I will never make microwave popcorn again. It is way too easy to use a little bit of corn oil, popcorn kernels and a large pot on the stove.

"To Sugar or Crystallize Pop-Corn" from the Essential New York Times Cookbook

Corn Oil
1/2 cup popcorn
1T unsalted butter
3T water
3/4 cup sugar
Salt (optional - I think you definitely need it)

1. Cover the bottom of a large heavy pot with corn oil. Add the popcorn, stir to coat, cover, and place over medium-high heat. Cook, shaking frequently, until all the popcorn has popped. Remove from the heat and keep covered.

2. Combine the butter, water, and sugar in another large pot, bring to a boil, and cook, stirring occasionally, until the sugar dissoves and the mixture begins to caramelize, 2 to 3 minutes. Remove from the heat, pour in the popcorn, and stir quickly to coat the kernels with the caramel--some will stick to the pot. Season with salt if desired, and scrape into a serving bowl.

Makes 4 quarts

The Perfect Travel Salad

When I made this for the first time, I had to step away so as not to greedily shovel steaming hot forkfuls in my mouth. Then, a revelation. It's even better cold. I can take it on a plane and avoid tasteless airport sandwiches or salads with tired wilted iceberg lettuce and goopy dressing! I made some yesterday for my flight to L.A. this week. You can put it on a bed of spinach or eat it straight up.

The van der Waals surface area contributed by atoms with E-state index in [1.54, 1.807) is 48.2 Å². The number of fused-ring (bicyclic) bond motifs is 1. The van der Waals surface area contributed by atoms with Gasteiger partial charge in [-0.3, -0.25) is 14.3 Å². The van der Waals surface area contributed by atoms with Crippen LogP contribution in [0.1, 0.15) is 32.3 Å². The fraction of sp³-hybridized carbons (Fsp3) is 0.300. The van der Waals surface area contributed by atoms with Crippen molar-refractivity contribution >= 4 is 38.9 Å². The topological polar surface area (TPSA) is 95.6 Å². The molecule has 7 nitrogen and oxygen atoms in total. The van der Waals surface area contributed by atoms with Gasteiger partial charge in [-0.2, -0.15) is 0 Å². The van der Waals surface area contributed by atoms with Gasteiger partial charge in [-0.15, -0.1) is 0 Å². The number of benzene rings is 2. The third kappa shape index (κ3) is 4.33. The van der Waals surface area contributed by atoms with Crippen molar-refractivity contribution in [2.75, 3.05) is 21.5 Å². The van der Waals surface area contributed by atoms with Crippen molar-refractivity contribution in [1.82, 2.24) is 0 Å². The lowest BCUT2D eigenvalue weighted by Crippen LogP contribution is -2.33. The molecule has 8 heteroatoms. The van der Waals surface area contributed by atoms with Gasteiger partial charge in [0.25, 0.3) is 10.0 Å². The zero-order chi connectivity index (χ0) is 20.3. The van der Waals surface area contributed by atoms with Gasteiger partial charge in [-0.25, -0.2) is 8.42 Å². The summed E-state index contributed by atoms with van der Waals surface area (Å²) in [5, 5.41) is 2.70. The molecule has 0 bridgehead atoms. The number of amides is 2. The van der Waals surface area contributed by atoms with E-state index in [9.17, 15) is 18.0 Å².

All hail Nigella Lawson for her awesome app and this recipe that I tweaked a bit to my liking. 

Quinoa, Cranberry and Pecan Pilaf...or The Perfect Travel Salad

Serves 4 or 2 as a main dish (I always double the recipe now because it disappears quickly)

1t olive oil

1 cup uncooked quinoa

1t ground ginger

1t garlic powder

2 cups cold water

1t sea salt flakes (Have you tried Maldon yet? After a year of having these perfect flakes in my kitchen, I will never be without. They're even available in my local gourmet shops now!)

1/2 cup dried cranberries

1/2 cup pecan pieces

2T fresh cilantro, chopped (I always throw as much cilantro as possible in)

1. Heat oil in heavy-bottomed saucepan with a tight fitting lid. 2. Add quinoa and stir in hot pan for 30 seconds, then stir in ground ginger & garlic powder, followed by water and salt. 3. Bring to a boil, then cover. Turn the heat down low and simmer for 10-15 minutes. 4. The water will have been absorbed but turn heat off and let sit for 5 minutes. 5. Fluff with fork, and add cranberries, pecans, and chopped cilantro.

Pack in Tupperware that you don't care about dumping in a trash bin at the airport or on a plane. Be the envy of your seatmates. Enjoy!

A few more things I do to try and stay healthy on the road here.